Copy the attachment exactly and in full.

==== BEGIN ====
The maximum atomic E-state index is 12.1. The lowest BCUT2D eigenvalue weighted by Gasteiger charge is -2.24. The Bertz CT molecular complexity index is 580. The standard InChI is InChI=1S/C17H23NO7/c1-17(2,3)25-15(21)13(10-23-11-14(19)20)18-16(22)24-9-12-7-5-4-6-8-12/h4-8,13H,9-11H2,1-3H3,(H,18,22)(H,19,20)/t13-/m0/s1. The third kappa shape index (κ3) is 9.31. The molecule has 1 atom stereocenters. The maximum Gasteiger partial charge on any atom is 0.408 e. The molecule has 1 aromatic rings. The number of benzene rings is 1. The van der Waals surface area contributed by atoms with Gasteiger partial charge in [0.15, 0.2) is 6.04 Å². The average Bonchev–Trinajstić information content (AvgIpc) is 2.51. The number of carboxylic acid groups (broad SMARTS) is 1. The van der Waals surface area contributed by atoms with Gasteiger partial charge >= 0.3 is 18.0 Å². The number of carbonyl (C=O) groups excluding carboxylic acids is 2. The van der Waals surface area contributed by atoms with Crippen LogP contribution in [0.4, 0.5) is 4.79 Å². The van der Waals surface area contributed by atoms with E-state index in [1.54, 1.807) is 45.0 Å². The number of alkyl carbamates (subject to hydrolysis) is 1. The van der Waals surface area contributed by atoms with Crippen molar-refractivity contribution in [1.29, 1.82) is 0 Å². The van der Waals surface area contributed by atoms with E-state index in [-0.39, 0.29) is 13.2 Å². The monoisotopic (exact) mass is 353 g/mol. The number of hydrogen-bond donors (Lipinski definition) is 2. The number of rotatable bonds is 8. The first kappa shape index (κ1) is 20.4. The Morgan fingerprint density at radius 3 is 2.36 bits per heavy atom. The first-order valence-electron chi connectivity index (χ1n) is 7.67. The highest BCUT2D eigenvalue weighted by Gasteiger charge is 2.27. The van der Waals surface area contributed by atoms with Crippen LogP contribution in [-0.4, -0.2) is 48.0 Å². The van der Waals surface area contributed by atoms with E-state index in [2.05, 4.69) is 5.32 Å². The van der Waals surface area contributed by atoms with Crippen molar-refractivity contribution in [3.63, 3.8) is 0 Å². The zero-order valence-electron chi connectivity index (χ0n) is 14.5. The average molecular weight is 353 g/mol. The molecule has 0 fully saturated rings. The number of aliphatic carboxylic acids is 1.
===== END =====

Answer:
The maximum atomic E-state index is 12.1. The lowest BCUT2D eigenvalue weighted by Gasteiger charge is -2.24. The Bertz CT molecular complexity index is 580. The standard InChI is InChI=1S/C17H23NO7/c1-17(2,3)25-15(21)13(10-23-11-14(19)20)18-16(22)24-9-12-7-5-4-6-8-12/h4-8,13H,9-11H2,1-3H3,(H,18,22)(H,19,20)/t13-/m0/s1. The third kappa shape index (κ3) is 9.31. The molecule has 1 atom stereocenters. The maximum Gasteiger partial charge on any atom is 0.408 e. The molecule has 1 aromatic rings. The number of benzene rings is 1. The van der Waals surface area contributed by atoms with Gasteiger partial charge in [0.15, 0.2) is 6.04 Å². The average Bonchev–Trinajstić information content (AvgIpc) is 2.51. The number of carboxylic acid groups (broad SMARTS) is 1. The van der Waals surface area contributed by atoms with Gasteiger partial charge >= 0.3 is 18.0 Å². The number of carbonyl (C=O) groups excluding carboxylic acids is 2. The van der Waals surface area contributed by atoms with Crippen LogP contribution in [0.4, 0.5) is 4.79 Å². The van der Waals surface area contributed by atoms with E-state index in [1.54, 1.807) is 45.0 Å². The number of alkyl carbamates (subject to hydrolysis) is 1. The van der Waals surface area contributed by atoms with Crippen molar-refractivity contribution in [1.29, 1.82) is 0 Å². The van der Waals surface area contributed by atoms with E-state index in [-0.39, 0.29) is 13.2 Å². The monoisotopic (exact) mass is 353 g/mol. The number of hydrogen-bond donors (Lipinski definition) is 2. The number of rotatable bonds is 8. The first kappa shape index (κ1) is 20.4. The Morgan fingerprint density at radius 3 is 2.36 bits per heavy atom. The first-order valence-electron chi connectivity index (χ1n) is 7.67. The highest BCUT2D eigenvalue weighted by Gasteiger charge is 2.27. The van der Waals surface area contributed by atoms with Crippen LogP contribution in [-0.4, -0.2) is 48.0 Å². The van der Waals surface area contributed by atoms with E-state index in [2.05, 4.69) is 5.32 Å². The van der Waals surface area contributed by atoms with Crippen molar-refractivity contribution in [3.63, 3.8) is 0 Å². The zero-order valence-electron chi connectivity index (χ0n) is 14.5. The average molecular weight is 353 g/mol. The molecule has 0 fully saturated rings. The number of aliphatic carboxylic acids is 1.